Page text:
Today we'll evaluate Zhengye International Holdings Company Limited (HKG:3363) to determine whether it could have potential as an investment idea. Specifically, we'll consider its Return On Capital Employed (ROCE), since that will give us an insight into how efficiently the business can generate profits from the capital it requires.
Firstly, we'll go over how we calculate ROCE. Then we'll compare its ROCE to similar companies. Then we'll determine how its current liabilities are affecting its ROCE.
Understanding Return On Capital Employed (ROCE)
ROCE measures the 'return' (pre-tax profit) a company generates from capital employed in its business. Generally speaking a higher ROCE is better. Ultimately, it is a useful but imperfect metric. Author Edwin Whiting says to be careful when comparing the ROCE of different businesses, since 'No two businesses are exactly alike.
So, How Do We Calculate ROCE?
The formula for calculating the return on capital employed is:
Return on Capital Employed = Earnings Before Interest and Tax (EBIT) ÷ (Total Assets - Current Liabilities)
Or for Zhengye International Holdings:
0.12 = CN¥152m ÷ (CN¥2.4b - CN¥1.2b) (Based on the trailing twelve months to December 2019.)
So, Zhengye International Holdings has an ROCE of 12%.
Is Zhengye International Holdings's ROCE Good?
One way to assess ROCE is to compare similar companies. It appears that Zhengye International Holdings's ROCE is fairly close to the Packaging industry average of 11%. Independently of how Zhengye International Holdings compares to its industry, its ROCE in absolute terms appears decent, and the company may be worthy of closer investigation.
Zhengye International Holdings's current ROCE of 12% is lower than 3 years ago, when the company reported a 17% ROCE. So investors might consider if it has had issues recently. You can click on the image below to see (in greater detail) how Zhengye International Holdings's past growth compares to other companies.
When considering this metric, keep in mind that it is backwards looking, and not necessarily predictive. ROCE can be misleading for companies in cyclical industries, with returns looking impressive during the boom times, but very weak during the busts. ROCE is only a point-in-time measure. How cyclical is Zhengye International Holdings? You can see for yourself by looking at this free graph of past earnings, revenue and cash flow.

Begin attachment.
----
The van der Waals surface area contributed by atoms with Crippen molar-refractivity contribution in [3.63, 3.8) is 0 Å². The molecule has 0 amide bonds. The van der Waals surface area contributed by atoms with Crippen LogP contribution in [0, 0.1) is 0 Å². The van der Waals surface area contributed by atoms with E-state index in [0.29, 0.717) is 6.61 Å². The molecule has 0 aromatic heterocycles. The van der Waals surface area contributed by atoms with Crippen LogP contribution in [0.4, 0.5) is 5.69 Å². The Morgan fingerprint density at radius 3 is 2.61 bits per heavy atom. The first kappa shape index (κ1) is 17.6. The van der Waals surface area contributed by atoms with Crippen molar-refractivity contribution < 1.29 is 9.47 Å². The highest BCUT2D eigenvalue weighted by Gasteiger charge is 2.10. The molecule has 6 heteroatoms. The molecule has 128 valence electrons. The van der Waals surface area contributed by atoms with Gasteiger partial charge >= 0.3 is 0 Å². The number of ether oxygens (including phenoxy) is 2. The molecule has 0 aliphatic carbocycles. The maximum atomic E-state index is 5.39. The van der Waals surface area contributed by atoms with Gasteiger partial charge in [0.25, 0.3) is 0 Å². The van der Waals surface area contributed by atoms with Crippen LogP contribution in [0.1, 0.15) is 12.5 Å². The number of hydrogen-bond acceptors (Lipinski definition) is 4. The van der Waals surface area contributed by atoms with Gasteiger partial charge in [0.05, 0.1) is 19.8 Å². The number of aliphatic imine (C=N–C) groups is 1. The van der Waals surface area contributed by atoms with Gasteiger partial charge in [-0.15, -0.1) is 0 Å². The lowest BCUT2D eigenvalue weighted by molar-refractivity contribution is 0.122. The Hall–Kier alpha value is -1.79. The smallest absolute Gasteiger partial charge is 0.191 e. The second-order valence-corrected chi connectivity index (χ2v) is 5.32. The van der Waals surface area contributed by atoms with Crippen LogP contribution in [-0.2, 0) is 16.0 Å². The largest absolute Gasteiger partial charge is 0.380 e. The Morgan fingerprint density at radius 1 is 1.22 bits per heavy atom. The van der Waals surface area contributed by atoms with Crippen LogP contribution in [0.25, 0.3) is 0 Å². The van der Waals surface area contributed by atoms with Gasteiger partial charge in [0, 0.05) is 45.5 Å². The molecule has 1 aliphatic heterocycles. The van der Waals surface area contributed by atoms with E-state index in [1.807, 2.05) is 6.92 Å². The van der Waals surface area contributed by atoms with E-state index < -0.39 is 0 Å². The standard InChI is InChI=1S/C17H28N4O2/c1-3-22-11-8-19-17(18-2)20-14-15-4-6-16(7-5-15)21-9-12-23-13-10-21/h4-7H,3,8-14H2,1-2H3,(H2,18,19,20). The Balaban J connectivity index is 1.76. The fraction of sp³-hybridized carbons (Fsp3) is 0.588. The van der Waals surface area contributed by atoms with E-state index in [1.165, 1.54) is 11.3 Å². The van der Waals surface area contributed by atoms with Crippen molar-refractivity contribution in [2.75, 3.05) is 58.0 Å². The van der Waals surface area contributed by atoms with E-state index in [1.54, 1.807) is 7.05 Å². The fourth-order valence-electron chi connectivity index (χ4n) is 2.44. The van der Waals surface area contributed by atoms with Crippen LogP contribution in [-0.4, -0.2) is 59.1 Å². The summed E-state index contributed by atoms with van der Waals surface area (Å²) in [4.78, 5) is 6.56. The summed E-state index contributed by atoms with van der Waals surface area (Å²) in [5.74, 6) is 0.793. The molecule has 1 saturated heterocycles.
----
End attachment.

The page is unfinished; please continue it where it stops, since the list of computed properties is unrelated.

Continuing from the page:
Do Zhengye International Holdings's Current Liabilities Skew Its ROCE?
Current liabilities are short term bills and invoices that need to be paid in 12 months or less. Due to the way the ROCE equation works, having large bills due in the near term can make it look as though a company has less capital employed, and thus a higher ROCE than usual. To counteract this, we check if a company has high current liabilities, relative to its total assets.
Zhengye International Holdings has total assets of CN¥2.4b and current liabilities of CN¥1.2b. Therefore its current liabilities are equivalent to approximately 47% of its total assets. With this level of current liabilities, Zhengye International Holdings's ROCE is boosted somewhat.
The Bottom Line On Zhengye International Holdings's ROCE
Zhengye International Holdings's ROCE does look good, but the level of current liabilities also contribute to that. There might be better investments than Zhengye International Holdings out there, but you will have to work hard to find them . These promising businesses with rapidly growing earnings might be right up your alley.
If you are like me, then you will not want to miss this free list of growing companies that insiders are buying.
If you spot an error that warrants correction, please contact the editor at email@example.com. This article by Simply Wall St is general in nature. It does not constitute a recommendation to buy or sell any stock, and does not take account of your objectives, or your financial situation. Simply Wall St has no position in the stocks mentioned.
We aim to bring you long-term focused research analysis driven by fundamental data. Note that our analysis may not factor in the latest price-sensitive company announcements or qualitative material. Thank you for reading.